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Agnès Linglart: Tracking down the genes that prevent the growth of children

Researcher portraits Article published on 24 November 2019 , Updated on 22 September 2020

Agnès Linglart is a pediatrician and researcher specialising in rare diseases affecting the skeleton and growth. She is 200% committed between her patients at the AP-HP Bicêtre hospital, her research in the Hormonal Signalling, Endocrine and Metabolic Pathophysiology Unit (Paris-Saclay University, Paris-Sud University, Inserm) and her students at the Paris-Sud Faculty of Medicine.

She is the head of the medical-university department of the Paris-Saclay hospital group "Child and adolescent health" and head of the department of endocrinology and childhood diabetes. Agnès Linglart also coordinates the Reference Centre for phosphocalcic diseases. This paediatric researcher treats children with diseases that affect the growth, shape and mineralization of bones. Half of them are rare diseases. "They can involve a lack of mineralization, such as in osteogenesis imperfecta, a defect or resistance to hormones very important for mineralization, or they can be diseases affecting the maintenance of calcium or phosphorus levels in the blood, necessary for skeletal construction, such as rickets."


From patient to therapy through research to therapy

"My research is translational. Questions will emerge from the observation of my patients and will guide the identification of pathological mechanisms, such as gene deficiency in cells. This will be followed by the research and development of therapeutic molecules, in collaboration with other experts and pharmaceutical companies," says Professor Linglart. This circuit is greatly facilitated by the proximity of the Bicêtre Hospital, the Hormonal Signaling, Endocrine and Metabolic Physiopathology Unit, and the Paris-Sud Faculty of Medicine where she teaches. "Bringing researchers and patients closer together is a French idea that is now inspiring other countries around the world. By working together, we are able to improve patient care and quality of life in 50 to 70% of cases, depending on the disease."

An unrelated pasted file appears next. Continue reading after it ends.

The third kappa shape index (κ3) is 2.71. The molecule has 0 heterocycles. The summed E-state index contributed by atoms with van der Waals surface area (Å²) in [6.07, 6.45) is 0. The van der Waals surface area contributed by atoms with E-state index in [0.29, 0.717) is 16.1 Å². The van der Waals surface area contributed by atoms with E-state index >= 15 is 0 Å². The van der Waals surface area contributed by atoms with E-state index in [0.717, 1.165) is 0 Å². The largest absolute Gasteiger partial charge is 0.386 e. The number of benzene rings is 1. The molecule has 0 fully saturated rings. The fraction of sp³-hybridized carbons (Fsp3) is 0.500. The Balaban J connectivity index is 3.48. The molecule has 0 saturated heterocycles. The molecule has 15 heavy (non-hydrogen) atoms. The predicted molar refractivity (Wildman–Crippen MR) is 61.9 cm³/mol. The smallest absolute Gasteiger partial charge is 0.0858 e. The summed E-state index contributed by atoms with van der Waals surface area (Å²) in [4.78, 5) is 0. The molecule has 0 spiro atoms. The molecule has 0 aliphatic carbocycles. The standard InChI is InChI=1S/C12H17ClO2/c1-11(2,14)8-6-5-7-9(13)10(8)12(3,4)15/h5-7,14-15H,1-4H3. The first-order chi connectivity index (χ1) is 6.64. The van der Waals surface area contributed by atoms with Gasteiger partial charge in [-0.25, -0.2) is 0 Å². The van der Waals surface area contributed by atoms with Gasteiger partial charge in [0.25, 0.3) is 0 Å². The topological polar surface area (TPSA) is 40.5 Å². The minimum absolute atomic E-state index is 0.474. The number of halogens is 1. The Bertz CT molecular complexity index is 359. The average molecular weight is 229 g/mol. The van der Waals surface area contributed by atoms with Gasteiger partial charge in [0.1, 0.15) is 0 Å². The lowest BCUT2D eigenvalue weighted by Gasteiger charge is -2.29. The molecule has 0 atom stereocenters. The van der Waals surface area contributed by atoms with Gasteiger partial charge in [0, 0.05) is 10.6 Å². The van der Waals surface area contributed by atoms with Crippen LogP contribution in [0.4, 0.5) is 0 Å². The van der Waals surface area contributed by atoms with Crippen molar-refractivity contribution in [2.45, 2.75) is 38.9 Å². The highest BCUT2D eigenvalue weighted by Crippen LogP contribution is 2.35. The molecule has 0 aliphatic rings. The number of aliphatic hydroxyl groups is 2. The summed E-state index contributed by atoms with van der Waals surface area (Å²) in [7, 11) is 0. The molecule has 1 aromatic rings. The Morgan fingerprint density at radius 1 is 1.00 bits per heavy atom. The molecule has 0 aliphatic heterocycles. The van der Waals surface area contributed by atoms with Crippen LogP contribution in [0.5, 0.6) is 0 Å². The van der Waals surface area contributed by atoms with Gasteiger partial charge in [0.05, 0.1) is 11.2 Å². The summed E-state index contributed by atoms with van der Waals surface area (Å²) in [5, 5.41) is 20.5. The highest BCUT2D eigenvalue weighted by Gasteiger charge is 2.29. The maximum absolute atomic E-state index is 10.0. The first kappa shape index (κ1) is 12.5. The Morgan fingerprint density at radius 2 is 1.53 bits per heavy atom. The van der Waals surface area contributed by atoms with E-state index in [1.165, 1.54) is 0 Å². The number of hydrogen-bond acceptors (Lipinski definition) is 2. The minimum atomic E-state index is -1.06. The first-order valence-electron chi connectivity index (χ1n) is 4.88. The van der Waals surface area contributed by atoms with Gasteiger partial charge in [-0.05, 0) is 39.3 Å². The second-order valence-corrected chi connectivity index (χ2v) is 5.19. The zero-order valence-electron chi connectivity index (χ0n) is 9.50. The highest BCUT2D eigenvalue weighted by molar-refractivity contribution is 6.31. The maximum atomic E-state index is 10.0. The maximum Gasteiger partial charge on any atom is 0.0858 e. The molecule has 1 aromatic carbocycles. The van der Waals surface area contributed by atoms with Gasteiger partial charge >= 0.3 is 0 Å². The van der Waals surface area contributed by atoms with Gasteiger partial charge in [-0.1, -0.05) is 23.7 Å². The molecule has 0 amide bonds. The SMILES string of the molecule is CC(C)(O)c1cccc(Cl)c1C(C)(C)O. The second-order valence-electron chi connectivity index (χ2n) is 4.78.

In 2010, Agnès Linglart's team identified a gene that caused diseases associated with hormonal resistance. "By closely observing the symptoms of patients with identical signs, we deduced where to find it logically."  In the case of hypophosphatemic genetic rickets, which is another rare disease, doctors at the Reference Centre administered a new molecule to a first patient in France during a clinical trial. This was done a decade after understanding the mechanisms involved and while treatments were still poorly functioning. "His life was literally transformed," recalls Agnès Linglart.


Rare diseases

France is also a pioneer in the creation of reference centres for rare diseases. "By organising care, research and training, they considerably improve the diagnosis, care and treatment of all patients," says Agnès Linglart, who is the referent for rare phosphocalcic diseases, and especially rickets. "I lead a collective of patients, doctors, researchers and associations - such as K20 hormonal resistance and RVRH-XLH rickets -, gathered in a network called the OSCAR Rare Disease Health Network". She seized this opportunity to reconcile medicine and research, precisely when she returned from Boston in 2005, at a time when the French government was launching its Rare Diseases Plan. She began her career at Saint-Vincent de Paul Hospital, followed by Bicêtre Hospital where she was appointed Professor (PUPH) in 2013.


Female doctor

At 51 years old, Agnes Linglart is on all fronts. The place of women in medicine is her most recent focus. "I experienced the glass ceiling! I believe that my role today is to facilitate young women's access to exciting careers or professional projects. "Her personal example should encourage them: "I didn't hesitate to start two years in post-doc in Boston with my three children and came back with four!" She is proud of the editorial published in Le Monde in 2018 with other women scientists, which she believes has helped to change "even a little" people's behaviour. "I note that more parity is being discussed in the commissions." Finally, Agnès Linglart is pleased to collaborate in the creation of the European Global Health Challenges University run by the Paris-Saclay University, "this prestigious entity in progress".